MAJOR UPDATE AS OF SEPTEMBER 30, 2015: Because of now-validated research related to the quindecile, this article presents the old and new terms that will lead to Part 2 of this series. Please read both. This contains the transitioning names. Part 2 contains the full explanations.
Pluto’s shift back to direct motion on Friday morning, September 25, didn’t come without much fanfare to the good and the bad. Pope Francis set foot on American soil for the first time in his life just minutes over 12 hours after Pluto’s grand directional change, and the United States welcomed him with open arms. Regardless of individual groups to which anyone might belong–racial, ethnic, national origins, socioeconomic, marital status, gender identification, political, or even theological foundations and beliefs–a wave of hope and joy seemed to wash over the land. An NBC-TV news anchor referred to Pope Francis as having “a transformative.effect” on many. How much more Plutonian can we get?
And as if that wasn’t enough with Pope Francis’ arrival, NASA eclipsed the event with new photos of Pluto on the day before, and spectacular they are! Pluto’s snakeskin garb reveals the true elegance of this mysterious planet so far from us. According to William McKinnon of New Horizons Geology, Geophysics and Imaging (GGI) team deputy lead from St. Louis’ Washington University, “It looks more like tree bark or dragon scales than geology.”
We often think of Pluto as the transformer, the great mover and shaker of our lives. And yet as slowly as Pluto moves, that impact is often a palpable event we later recognize as a life-changing one. But then as I heard Richard Dreyfuss singing in Mr. Holland’s Opus tonight toward the end of the movie, the line came out with such extraordinary precision that fits the Pluto moment: “Life is what happens to you when you’re busy making other plans…” We certainly could interchange “Life” with “Pluto,” couldn’t we?
We consider Pluto as we do the other planetary bodies–by sign, by house, and by the general meaning we’re trying to grasp. As I listened to newscasters speaking about the pontiff’s visit to Philadelphia this weekend, I heard one speak of his actions of bringing gays and others once shunned by the Church back into the fold as “restoring ties,” a synonym for regeneration in reflection on Pluto’s role in our lives. This is also where we look for degeneration, excavation and, yes, restoration. We dig deeply where Pluto sits not only in the transiting and/or natal charts but as well in the natural zodiacal chart when we are examining the pieces of the astrological puzzle fitting so well together.
And although Ricki Reeves notes her observation of the quindecile as an obsession, in her book The Quindecile, astrologer John Davenport and I have explored the (former “quindecile”) undecaquartisextile further beyond the mere term “obsessive” since we agree that Pluto is obsessive–a word many astrologers have used for years in discussing Pluto. But let’s explore the quindecile to see what’s going on with this unique aspect:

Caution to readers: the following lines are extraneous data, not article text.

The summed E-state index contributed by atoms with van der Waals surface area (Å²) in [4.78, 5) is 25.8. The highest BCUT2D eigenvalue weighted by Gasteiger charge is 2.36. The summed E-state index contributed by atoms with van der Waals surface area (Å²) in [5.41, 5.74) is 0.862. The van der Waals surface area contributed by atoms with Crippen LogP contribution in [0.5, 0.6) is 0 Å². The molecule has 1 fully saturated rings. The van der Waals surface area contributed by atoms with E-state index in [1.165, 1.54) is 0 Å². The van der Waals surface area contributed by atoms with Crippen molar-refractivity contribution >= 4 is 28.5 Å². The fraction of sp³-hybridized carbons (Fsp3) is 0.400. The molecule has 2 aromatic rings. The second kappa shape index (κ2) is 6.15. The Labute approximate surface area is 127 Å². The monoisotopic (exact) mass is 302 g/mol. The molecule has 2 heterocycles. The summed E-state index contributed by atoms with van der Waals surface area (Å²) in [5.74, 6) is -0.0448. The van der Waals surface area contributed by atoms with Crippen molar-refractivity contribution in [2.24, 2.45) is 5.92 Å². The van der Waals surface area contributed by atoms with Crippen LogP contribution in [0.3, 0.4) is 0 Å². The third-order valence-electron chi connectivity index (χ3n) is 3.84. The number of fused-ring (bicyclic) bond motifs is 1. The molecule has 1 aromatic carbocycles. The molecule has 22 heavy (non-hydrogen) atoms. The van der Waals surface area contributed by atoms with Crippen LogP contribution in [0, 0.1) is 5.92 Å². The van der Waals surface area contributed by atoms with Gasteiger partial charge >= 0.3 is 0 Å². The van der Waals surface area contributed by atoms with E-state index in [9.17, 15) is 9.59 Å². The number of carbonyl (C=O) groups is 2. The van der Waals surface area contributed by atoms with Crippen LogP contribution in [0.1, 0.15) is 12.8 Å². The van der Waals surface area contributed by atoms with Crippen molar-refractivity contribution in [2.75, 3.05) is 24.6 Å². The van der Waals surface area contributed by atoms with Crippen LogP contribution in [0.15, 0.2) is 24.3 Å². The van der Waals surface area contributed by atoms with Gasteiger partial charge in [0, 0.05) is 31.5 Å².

If the (former “quindecile”) undecaquartisextile is simply an obsession, then perhaps we’re now looking at a need to name two quindeciles forming something similar to a yod. What if that sextile from the yod tightened to a semi-sextile along with the (former “quindecile”) undecaquartisextile degrees significantly tightened as well so they’re triggered simultaneously within a 24-hour period? Perhaps we can call this a (former proposed Grand Quindecile) Blooming Undecaquartisextile while the midpoint Solstice/Equinox angles at 15° each of Aries (AR)/Libra (LI) and Cancer (CN)/Capricorn (CP) assume heightened power in what can be called (former Quindecile Shadow Yod) Undecaquartisextile Shadow Yod.
During these conversations, John and I also discussed the term “inconjunct” which is one of the most vague terms astrologers have ever used. The prefix “in-” negates the word “conjunct,” meaning “within an acceptable orb of 0°. Therefore, any aspect that isn’t conjunct is actually inconjunct and therefore quite incongruent! This is actually why you may never see me using the term “inconjunct.” A quincunx is 150°. A sextile is also not conjunct. It’s 60°. A quindecile is not conjunct. It’s 165°. And a semi-sextile is not an inconjunct. It’s 30°, and it’s reactive. Along these Solstice/Equinox lines, the reactions are actually heightened, which is why we expanded to note the (former Quindecile) Undecaquartisextile Shadow Yod because here, the (former Grand Quindecile) Blooming Undecaquartisextile also forms the (former Quindecile) Undecaquartisextile Shadow Yod.
I learned Solstice Points before the terms “antiscion” (singular) and “antiscia” (plural) came to my understandings, and that became habit. Some of my readers may have noted through the years that my use of these terms has been evolving to include these two terms as synonyms, which they are. For those who haven’t seen my simple use of the table one can memorize quickly, I’m sharing it here: